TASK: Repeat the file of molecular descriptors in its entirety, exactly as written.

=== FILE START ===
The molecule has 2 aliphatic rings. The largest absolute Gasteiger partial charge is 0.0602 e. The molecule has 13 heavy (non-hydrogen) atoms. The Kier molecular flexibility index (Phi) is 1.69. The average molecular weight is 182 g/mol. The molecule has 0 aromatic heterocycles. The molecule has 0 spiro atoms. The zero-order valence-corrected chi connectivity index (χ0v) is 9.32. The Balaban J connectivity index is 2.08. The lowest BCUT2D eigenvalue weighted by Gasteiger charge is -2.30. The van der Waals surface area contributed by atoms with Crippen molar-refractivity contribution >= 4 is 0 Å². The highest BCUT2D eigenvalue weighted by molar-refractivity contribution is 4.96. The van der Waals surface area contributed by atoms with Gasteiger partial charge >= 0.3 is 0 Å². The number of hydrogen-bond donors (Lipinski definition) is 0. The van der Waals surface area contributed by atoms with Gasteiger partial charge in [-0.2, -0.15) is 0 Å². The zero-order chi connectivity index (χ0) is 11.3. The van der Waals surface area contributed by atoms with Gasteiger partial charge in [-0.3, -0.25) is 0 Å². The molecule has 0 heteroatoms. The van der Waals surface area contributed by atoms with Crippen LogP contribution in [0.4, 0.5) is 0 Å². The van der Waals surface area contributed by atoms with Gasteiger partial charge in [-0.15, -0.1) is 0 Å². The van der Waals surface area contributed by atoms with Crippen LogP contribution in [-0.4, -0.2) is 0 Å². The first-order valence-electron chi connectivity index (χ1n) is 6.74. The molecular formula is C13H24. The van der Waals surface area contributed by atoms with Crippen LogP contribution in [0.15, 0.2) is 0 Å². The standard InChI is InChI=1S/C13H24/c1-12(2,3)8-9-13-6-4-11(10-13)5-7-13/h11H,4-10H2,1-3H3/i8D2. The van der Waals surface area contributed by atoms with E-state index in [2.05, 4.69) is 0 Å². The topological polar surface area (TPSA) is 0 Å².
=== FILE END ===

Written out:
The molecule has 2 aliphatic rings. The largest absolute Gasteiger partial charge is 0.0602 e. The molecule has 13 heavy (non-hydrogen) atoms. The Kier molecular flexibility index (Phi) is 1.69. The average molecular weight is 182 g/mol. The molecule has 0 aromatic heterocycles. The molecule has 0 spiro atoms. The zero-order valence-corrected chi connectivity index (χ0v) is 9.32. The Balaban J connectivity index is 2.08. The lowest BCUT2D eigenvalue weighted by Gasteiger charge is -2.30. The van der Waals surface area contributed by atoms with Crippen molar-refractivity contribution >= 4 is 0 Å². The highest BCUT2D eigenvalue weighted by molar-refractivity contribution is 4.96. The van der Waals surface area contributed by atoms with Gasteiger partial charge >= 0.3 is 0 Å². The number of hydrogen-bond donors (Lipinski definition) is 0. The van der Waals surface area contributed by atoms with Gasteiger partial charge in [-0.2, -0.15) is 0 Å². The zero-order chi connectivity index (χ0) is 11.3. The van der Waals surface area contributed by atoms with Gasteiger partial charge in [-0.3, -0.25) is 0 Å². The molecule has 0 heteroatoms. The van der Waals surface area contributed by atoms with Crippen LogP contribution in [0.4, 0.5) is 0 Å². The van der Waals surface area contributed by atoms with Gasteiger partial charge in [-0.15, -0.1) is 0 Å². The van der Waals surface area contributed by atoms with Crippen LogP contribution in [-0.4, -0.2) is 0 Å². The first-order valence-electron chi connectivity index (χ1n) is 6.74. The molecular formula is C13H24. The van der Waals surface area contributed by atoms with Crippen LogP contribution in [0.15, 0.2) is 0 Å². The standard InChI is InChI=1S/C13H24/c1-12(2,3)8-9-13-6-4-11(10-13)5-7-13/h11H,4-10H2,1-3H3/i8D2. The van der Waals surface area contributed by atoms with E-state index in [2.05, 4.69) is 0 Å². The topological polar surface area (TPSA) is 0 Å².